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Creating levels with Unity 3D

unity unity3d level design tile tile-system painting modelling graphics
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Developers who are creating a game for the first time may find the idea of creating levels a daunting task. Unity is an extremely powerful engine and editor which gives the developer a lot of freedom, but with so much freedom where should a developer begin? This post covers some of my experiences and opinions of the level creation process. Please comment with your own experiences, techniques and criticism!

Here are some of the concerns that I had when starting out with my first game:
  • Should I create the entire level in a modelling package?
  • What advantages would there be to composing the levels in Unity?
  • Which techniques would be most suitable for mobile development?
The truth is that there is no single "correct" approach. It all depends upon the type of game that you are making, the platforms that you are targeting, the version of Unity that you are using (Indie / Pro), and of course the level of skill that you posses!

Level Creation

Create bulk of scene using modelling package
With the modelling package of your choice you can create the bulk of your scene with tones of flexibility.

When taking this route I would strongly recommend creating an appropriate scene hierarchy (when supported) because this will make things a lot easier when working in Unity. I have also found it particularly useful to group objects using named empty objects; this avoids having to scroll through a very long list of objects in Unity!

Whilst levels created using this approach will generally require more memory at runtime, this can lead to improved rendering performance.

The only major problem that I found with this approach was with regards to changing and re-exporting the level. I found that on several occasions components (and component properties) that were assigned to sub-objects with the Unity editor get lost. This may have been something that I was doing wrong though...

Compose scene in Unity
Instead of creating and mapping the whole scene in a modelling package, create a selection of parts that can be reused. Compose your scene using the Unity editor by making the most of prefabs.

This will often use less memory than the previous approach, however the dynamic batching of objects may be more intensive.

When using this approach I did not encounter problems when updating meshes and re-exporting them.

Use specialized extension
There are a number of extension available from the Unity asset store that can make it considerably easier to create levels. It is well worth taking a look at what is available because there are some fantastic tools that can save a lot of time and hard work!

Here are just a few that are relevant to level design:
  • Rotorz Tile System - This is an extension that I created which aims to make it easier to design levels using 3D tiles. You can create tiles using your favourite modelling software and then import them into Unity for use within tile systems. You can control how painted tiles are transformed and can optionally be automatically oriented.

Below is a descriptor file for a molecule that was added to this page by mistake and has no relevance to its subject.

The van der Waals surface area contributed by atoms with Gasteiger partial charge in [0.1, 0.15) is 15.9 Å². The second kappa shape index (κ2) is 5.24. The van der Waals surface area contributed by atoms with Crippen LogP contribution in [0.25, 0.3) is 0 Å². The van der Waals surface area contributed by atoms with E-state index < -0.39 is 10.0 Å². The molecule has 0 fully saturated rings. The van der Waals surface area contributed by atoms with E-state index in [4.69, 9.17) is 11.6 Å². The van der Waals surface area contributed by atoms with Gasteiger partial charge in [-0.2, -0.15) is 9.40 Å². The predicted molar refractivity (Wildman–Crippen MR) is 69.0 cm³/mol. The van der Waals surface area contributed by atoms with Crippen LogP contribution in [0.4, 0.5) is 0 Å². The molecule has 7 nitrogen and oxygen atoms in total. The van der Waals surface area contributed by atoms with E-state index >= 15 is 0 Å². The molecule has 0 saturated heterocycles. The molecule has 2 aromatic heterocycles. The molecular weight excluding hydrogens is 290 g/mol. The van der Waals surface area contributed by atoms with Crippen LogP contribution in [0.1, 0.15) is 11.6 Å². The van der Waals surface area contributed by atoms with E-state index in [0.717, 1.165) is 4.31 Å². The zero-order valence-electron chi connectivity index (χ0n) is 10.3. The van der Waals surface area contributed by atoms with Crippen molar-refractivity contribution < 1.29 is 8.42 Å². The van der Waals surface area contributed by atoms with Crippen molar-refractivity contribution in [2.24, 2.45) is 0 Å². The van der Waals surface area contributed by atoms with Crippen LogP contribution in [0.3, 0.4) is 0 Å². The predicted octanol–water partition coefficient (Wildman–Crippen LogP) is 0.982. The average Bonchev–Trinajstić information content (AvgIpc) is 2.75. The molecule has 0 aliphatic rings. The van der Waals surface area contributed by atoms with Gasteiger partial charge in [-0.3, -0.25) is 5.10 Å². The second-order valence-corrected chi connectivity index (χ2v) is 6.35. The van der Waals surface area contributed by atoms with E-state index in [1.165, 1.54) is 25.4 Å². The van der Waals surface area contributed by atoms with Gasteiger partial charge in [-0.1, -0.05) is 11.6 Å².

• UniTile (2D Map Editor) - Another fantastic tile based editor which specialises with 2D graphics. Easily create tiles from texture atlases and build highly optimized levels.
  • RageSpline - Create and edit smooth 2D vector-style graphics. This is ideal for creating both levels and various other graphics. This tool can lead to some visually stunning effects with a similar look to Flash-type games.
Procedural Generation
This is an extremely complex topic, but in some scenarios it may be beneficial to dynamically build scenes. Scenes could be composed of predefined meshes or from procedurally generated meshes.

Performance Considerations

When modelling for games it is useful to keep the idea of draw calls in mind (especially for mobile development!). The number of draw calls increases for each mesh that is rendered (one for each material applied to mesh). There are a number of ways in which the number of draw calls can be reduced.

Reduce the number of materials
Use the fewest number of materials possible to achieve the visual quality that you are after. Where possible reduce the number of similar materials by combining multiple textures into a single image (often referred to as a texture atlas). In many cases this can significantly reduce the number of draw calls. The "Angry Bots" demo project that is included with Unity is an excellent example of this!

Both Unity and Unity Pro support dynamic batching which attempts to reduce the number of draw calls by submitting multiple objects that share the same material at the same time. Unity Pro includes the additional option of static batching which takes this a step further by combining objects that share the same material into a single object. Whilst static batching does require more memory, it can lead to significantly better performance.

It is also possible to create a custom script that combines meshes at runtime, or a custom editor script.

Number of triangles and vertices
Keeping the number of triangles and vertices in a mesh to a minimum will improve performance, especially on mobile devices. More often than not additional detail can be added to a texture instead. Custom shaders can also be created to add detail to an otherwise flat object using special textures like bump and height maps (for example).

For those who are interested in getting started with their own shaders, I would strongly recommend watching JessyUV's videos on YouTube!

May 12 2012 11:27 PM
Pretty decent read, you addressed most if not all of the aspects I would want you to go over, and is a great place to get started
May 13 2012 07:38 PM
Thanks for sharing!

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